WALLINGFORD — The Town Council unanimously approved a budget amendment to fund unexpected maintenance of the Pistapaug Pond reservoir’s raw water pumps.
Water from Mackenzie Reservoir is pumped to Ulbrich Reservoir and then into Pistapaug Pond, a 136-acre body of water near the Durham and Northford town lines. The water is then pumped uphill to the Pistapaug water treatment plant.
The request from Neil Amwake, Water and Sewer Divisions general manager, was for a cash appropriation of $44,000, including $37,000 for electric pumping equipment and $7,000 for maintenance of the water treatment equipment.
In July, Water Division staff detected operational issues with one of four pumps in the station, according to a Sept. 25 letter from Amwake to the Public Utilities Commission.
Staff spent close to eight weeks making attempts to diagnose the problem, but a contractor, who removed and disassembled the pump, discovered galvanic corrosion that had caused one shaft coupling to split.
The cost of contractor was included in the $44,000 request, Amwake said Thursday.
Amwake said in the letter that based on this discovery, along with the equalized run time of all four pumps and the likelihood that the other pumps are in a similar condition, Water Division staff recommended repair and replacement work to two of the four pumps.
He added that he plans to include another $44,000 to inspect and repair the other two pumps in next year’s Water Division capital budget.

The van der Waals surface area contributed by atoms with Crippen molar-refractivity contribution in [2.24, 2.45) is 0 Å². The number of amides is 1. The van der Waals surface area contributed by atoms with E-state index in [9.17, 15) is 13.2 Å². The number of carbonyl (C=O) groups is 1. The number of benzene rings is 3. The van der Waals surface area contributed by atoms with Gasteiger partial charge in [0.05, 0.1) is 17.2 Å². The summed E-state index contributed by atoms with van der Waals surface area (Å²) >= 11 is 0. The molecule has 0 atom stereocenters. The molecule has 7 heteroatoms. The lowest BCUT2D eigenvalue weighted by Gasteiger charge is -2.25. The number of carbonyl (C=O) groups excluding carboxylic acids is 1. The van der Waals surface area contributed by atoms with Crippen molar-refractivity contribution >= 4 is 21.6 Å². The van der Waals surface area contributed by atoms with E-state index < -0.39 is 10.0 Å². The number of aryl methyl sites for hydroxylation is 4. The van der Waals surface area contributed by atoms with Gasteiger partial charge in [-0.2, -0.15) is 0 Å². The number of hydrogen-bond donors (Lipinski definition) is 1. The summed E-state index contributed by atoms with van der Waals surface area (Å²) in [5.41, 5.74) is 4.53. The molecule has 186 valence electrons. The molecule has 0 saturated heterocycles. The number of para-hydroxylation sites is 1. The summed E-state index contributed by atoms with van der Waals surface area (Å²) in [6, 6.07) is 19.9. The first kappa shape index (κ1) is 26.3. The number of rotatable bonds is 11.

Amwake said during Wednesday night’s council meeting that the pumps were installed in 1993, when the pump station and water treatment plant came online.
Town Councilor Gina Morgenstein asked about the average life expectancy of the pumps and warranties
Amwake said life span of equipment depends on how hard and often the pumps are run, but the galvanic corrosion that’s really causing the problem is “like stray electrical currents running across the pump in the couplings, which is typical for a water environment like this.”
In February, the council approved a bid waiver to incorporate Emerson, Inc. components into the supervisory control and data acquisition, or SCADA, system’s upgrade plans and specifications for the Pistapaug Pond water treatment plant SCADA upgrades project.
An October 2018 cost estimate prepared by the engineering consultant projected the cost of the Emerson System components at $748,244, though the final cost will not be known until the design is finalized and the project is bid late spring or early summer of next year, Amwake said.